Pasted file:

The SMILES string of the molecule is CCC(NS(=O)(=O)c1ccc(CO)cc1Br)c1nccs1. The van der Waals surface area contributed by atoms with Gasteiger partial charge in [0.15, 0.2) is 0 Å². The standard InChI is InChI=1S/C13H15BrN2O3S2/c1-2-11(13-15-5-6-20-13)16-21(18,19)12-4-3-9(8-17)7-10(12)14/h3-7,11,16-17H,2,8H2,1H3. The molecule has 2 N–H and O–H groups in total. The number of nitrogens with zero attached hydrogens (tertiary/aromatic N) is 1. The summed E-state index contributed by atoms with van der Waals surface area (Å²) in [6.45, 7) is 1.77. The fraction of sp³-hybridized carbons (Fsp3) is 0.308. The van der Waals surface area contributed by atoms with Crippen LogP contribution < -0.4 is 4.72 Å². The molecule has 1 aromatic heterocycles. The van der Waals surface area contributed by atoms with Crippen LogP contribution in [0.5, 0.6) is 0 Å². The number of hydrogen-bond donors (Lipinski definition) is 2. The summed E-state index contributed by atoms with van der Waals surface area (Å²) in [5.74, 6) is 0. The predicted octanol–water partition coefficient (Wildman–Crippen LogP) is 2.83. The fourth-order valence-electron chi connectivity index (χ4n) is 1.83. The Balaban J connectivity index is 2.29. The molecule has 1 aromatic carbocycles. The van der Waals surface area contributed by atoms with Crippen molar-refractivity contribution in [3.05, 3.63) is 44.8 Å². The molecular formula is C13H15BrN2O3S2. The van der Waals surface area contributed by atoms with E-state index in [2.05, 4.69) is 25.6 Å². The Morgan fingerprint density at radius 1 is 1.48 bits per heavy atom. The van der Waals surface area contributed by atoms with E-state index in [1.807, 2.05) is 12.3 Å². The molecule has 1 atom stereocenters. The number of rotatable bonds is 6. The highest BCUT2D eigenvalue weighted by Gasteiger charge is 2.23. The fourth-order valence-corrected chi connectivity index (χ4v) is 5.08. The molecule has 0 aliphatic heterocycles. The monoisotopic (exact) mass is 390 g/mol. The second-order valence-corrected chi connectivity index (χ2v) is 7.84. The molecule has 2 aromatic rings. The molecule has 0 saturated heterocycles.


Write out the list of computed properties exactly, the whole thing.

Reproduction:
The SMILES string of the molecule is CCC(NS(=O)(=O)c1ccc(CO)cc1Br)c1nccs1. The van der Waals surface area contributed by atoms with Gasteiger partial charge in [0.15, 0.2) is 0 Å². The standard InChI is InChI=1S/C13H15BrN2O3S2/c1-2-11(13-15-5-6-20-13)16-21(18,19)12-4-3-9(8-17)7-10(12)14/h3-7,11,16-17H,2,8H2,1H3. The molecule has 2 N–H and O–H groups in total. The number of nitrogens with zero attached hydrogens (tertiary/aromatic N) is 1. The summed E-state index contributed by atoms with van der Waals surface area (Å²) in [6.45, 7) is 1.77. The fraction of sp³-hybridized carbons (Fsp3) is 0.308. The van der Waals surface area contributed by atoms with Crippen LogP contribution < -0.4 is 4.72 Å². The molecule has 1 aromatic heterocycles. The van der Waals surface area contributed by atoms with Crippen LogP contribution in [0.5, 0.6) is 0 Å². The number of hydrogen-bond donors (Lipinski definition) is 2. The summed E-state index contributed by atoms with van der Waals surface area (Å²) in [5.74, 6) is 0. The predicted octanol–water partition coefficient (Wildman–Crippen LogP) is 2.83. The fourth-order valence-electron chi connectivity index (χ4n) is 1.83. The Balaban J connectivity index is 2.29. The molecule has 1 aromatic carbocycles. The van der Waals surface area contributed by atoms with Crippen molar-refractivity contribution in [3.05, 3.63) is 44.8 Å². The molecular formula is C13H15BrN2O3S2. The van der Waals surface area contributed by atoms with E-state index in [2.05, 4.69) is 25.6 Å². The Morgan fingerprint density at radius 1 is 1.48 bits per heavy atom. The van der Waals surface area contributed by atoms with E-state index in [1.807, 2.05) is 12.3 Å². The molecule has 1 atom stereocenters. The number of rotatable bonds is 6. The highest BCUT2D eigenvalue weighted by Gasteiger charge is 2.23. The fourth-order valence-corrected chi connectivity index (χ4v) is 5.08. The molecule has 0 aliphatic heterocycles. The monoisotopic (exact) mass is 390 g/mol. The second-order valence-corrected chi connectivity index (χ2v) is 7.84. The molecule has 2 aromatic rings. The molecule has 0 saturated heterocycles.